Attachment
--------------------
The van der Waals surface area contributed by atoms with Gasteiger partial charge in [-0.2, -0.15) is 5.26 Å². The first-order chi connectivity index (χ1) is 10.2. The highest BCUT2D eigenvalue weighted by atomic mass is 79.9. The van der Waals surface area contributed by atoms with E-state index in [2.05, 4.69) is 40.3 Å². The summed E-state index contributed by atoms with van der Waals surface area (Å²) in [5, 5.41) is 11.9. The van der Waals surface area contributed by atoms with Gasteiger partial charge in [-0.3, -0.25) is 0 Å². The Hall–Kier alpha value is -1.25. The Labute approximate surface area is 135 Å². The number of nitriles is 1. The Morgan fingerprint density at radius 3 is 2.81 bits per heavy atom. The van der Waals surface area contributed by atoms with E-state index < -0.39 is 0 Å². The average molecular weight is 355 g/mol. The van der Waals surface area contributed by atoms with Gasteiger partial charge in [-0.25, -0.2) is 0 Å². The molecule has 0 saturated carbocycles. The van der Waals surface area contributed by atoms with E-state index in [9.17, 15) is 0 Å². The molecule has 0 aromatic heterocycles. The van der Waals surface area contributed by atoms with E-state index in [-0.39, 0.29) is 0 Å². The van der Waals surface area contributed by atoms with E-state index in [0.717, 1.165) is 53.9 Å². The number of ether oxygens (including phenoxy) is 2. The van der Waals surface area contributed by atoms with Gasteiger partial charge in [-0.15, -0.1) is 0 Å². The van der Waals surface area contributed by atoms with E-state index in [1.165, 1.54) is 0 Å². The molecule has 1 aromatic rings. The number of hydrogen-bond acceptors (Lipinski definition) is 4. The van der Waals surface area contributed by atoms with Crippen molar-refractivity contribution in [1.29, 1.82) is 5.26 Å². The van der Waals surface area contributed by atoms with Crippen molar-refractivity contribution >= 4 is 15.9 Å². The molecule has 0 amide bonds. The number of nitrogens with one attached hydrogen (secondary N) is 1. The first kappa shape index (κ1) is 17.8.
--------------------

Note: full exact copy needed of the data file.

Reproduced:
The van der Waals surface area contributed by atoms with Gasteiger partial charge in [-0.2, -0.15) is 5.26 Å². The first-order chi connectivity index (χ1) is 10.2. The highest BCUT2D eigenvalue weighted by atomic mass is 79.9. The van der Waals surface area contributed by atoms with E-state index in [2.05, 4.69) is 40.3 Å². The summed E-state index contributed by atoms with van der Waals surface area (Å²) in [5, 5.41) is 11.9. The van der Waals surface area contributed by atoms with Gasteiger partial charge in [-0.3, -0.25) is 0 Å². The Hall–Kier alpha value is -1.25. The Labute approximate surface area is 135 Å². The number of nitriles is 1. The Morgan fingerprint density at radius 3 is 2.81 bits per heavy atom. The van der Waals surface area contributed by atoms with E-state index < -0.39 is 0 Å². The average molecular weight is 355 g/mol. The van der Waals surface area contributed by atoms with Gasteiger partial charge in [-0.25, -0.2) is 0 Å². The molecule has 0 saturated carbocycles. The van der Waals surface area contributed by atoms with E-state index in [9.17, 15) is 0 Å². The molecule has 0 aromatic heterocycles. The van der Waals surface area contributed by atoms with E-state index in [-0.39, 0.29) is 0 Å². The van der Waals surface area contributed by atoms with E-state index in [0.717, 1.165) is 53.9 Å². The number of ether oxygens (including phenoxy) is 2. The van der Waals surface area contributed by atoms with Gasteiger partial charge in [-0.15, -0.1) is 0 Å². The van der Waals surface area contributed by atoms with E-state index in [1.165, 1.54) is 0 Å². The molecule has 1 aromatic rings. The number of hydrogen-bond acceptors (Lipinski definition) is 4. The van der Waals surface area contributed by atoms with Crippen molar-refractivity contribution in [1.29, 1.82) is 5.26 Å². The van der Waals surface area contributed by atoms with Crippen molar-refractivity contribution >= 4 is 15.9 Å². The molecule has 0 amide bonds. The number of nitrogens with one attached hydrogen (secondary N) is 1. The first kappa shape index (κ1) is 17.8.